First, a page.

‘Appraisal for teachers must be based on evidence’

National 1 minute, 59 seconds

BANDAR SERI BEGAWAN

PERFORMANCE appraisal for teachers must be based on evidence to prevent bias, urged a British consultant from the National College for Teaching and Leadership.

Maggie Farrar, who was recently in Brunei for the Sixth National Education Forum, said documented evidence should underpin the appraisal tool for teachers through recorded data, students’ outcomes and test results.

“Or if the peer reviewer has come in to observe the lessons, I would want to see that lesson observation with criteria and very clear evidence of what the peer reviewer saw,” she explained.

Earlier this year, the Ministry of Education (MoE) introduced the Teacher Performance Appraisal (TPA) to evaluate the competencies of teachers in public and private schools. The new appraisal tool mandates all teachers to undergo lesson observations.

Developed on the Brunei Teachers’ Standards (BTS), the TPA takes a comprehensive look into the quality of teaching, student learning and achievements of teachers nationwide.

While the appraisal tool plays an important role in the education system, Farrar cautioned it must be undertaken “very carefully” and based on evidence. She advised aspects of peer review in the TPA to be moderated in a bid to avoid bias.

“The results of the peer review should go to a senior who looks at it to make sure it’s fair. It has to be fair and it should be moderated,” she said.

However, she pointed out the performance appraisal could be a beneficial tool if conducted properly as teachers can improve and learn from each other through the lesson observations. She said it could also help to build closer ties between teachers.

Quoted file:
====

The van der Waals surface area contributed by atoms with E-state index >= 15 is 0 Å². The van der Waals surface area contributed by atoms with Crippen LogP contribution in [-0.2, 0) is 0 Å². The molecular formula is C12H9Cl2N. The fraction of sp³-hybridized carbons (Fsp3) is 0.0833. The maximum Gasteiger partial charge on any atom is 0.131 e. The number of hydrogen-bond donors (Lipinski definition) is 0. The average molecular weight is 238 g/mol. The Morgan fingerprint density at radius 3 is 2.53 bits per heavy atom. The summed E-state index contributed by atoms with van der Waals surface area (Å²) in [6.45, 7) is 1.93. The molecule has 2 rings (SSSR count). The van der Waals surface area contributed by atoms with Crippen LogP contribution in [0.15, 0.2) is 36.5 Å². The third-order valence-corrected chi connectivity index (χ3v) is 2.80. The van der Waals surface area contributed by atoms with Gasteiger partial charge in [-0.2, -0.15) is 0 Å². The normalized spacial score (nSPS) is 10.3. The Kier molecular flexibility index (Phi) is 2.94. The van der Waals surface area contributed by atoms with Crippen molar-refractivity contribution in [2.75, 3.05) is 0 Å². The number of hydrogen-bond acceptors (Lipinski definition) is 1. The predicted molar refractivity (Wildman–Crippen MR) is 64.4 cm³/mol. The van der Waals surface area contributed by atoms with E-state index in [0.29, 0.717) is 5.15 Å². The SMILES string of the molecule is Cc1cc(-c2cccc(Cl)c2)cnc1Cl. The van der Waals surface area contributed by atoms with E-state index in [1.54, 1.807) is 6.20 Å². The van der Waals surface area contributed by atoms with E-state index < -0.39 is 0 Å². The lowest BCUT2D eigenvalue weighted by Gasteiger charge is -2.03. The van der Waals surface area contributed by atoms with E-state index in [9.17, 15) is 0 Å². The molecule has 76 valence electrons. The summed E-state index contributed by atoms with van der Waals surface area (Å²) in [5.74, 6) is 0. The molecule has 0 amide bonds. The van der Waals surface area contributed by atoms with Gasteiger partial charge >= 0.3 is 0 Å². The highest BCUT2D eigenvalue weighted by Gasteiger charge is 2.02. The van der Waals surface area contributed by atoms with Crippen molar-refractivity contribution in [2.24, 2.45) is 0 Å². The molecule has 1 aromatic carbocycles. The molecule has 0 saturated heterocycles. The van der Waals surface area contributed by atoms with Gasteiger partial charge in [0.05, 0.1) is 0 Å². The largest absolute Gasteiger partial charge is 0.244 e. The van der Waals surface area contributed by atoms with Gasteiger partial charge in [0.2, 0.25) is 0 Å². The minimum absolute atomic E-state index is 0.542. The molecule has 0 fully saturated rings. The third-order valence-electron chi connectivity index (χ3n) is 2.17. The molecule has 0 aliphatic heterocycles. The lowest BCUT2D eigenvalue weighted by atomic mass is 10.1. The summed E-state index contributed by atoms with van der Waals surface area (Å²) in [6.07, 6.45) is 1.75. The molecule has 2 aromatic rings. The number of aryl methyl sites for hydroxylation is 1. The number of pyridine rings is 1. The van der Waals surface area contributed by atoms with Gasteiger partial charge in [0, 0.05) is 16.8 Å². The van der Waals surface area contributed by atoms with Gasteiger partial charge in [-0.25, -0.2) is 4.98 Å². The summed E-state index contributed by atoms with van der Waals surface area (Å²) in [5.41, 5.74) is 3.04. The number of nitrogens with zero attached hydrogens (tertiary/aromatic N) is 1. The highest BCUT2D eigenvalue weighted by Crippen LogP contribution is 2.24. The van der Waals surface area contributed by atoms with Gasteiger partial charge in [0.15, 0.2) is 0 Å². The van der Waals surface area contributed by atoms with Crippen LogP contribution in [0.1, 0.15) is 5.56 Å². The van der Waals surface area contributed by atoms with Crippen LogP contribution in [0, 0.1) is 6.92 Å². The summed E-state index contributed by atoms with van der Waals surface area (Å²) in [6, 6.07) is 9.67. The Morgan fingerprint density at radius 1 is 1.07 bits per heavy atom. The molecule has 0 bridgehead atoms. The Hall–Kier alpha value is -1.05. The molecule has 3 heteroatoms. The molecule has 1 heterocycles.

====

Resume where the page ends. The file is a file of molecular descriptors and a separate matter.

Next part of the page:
“If it’s done well, it’s very powerful... Use the BTS, use evidence so that it’s consistent, it’s documented, it’s recorded,” she reiterated.

It was previously reported the TPA will be conducted by school leaders and management teams. School inspectors will also observe teachers’ lessons as a way of triangulating the findings of their respective school leaders and management teams.

The first appraisal cycle began in January with five lesson observations, but subsequent TPAs will likely use different appraisal cycles based on each teacher’s level of performance.

To ensure effective implementation and sustainability, the school inspectors will monitor the use of the appraisal tool, in addition to providing continuing support for cascade workshop facilitators as well as school leaders and management teams.

The Brunei Times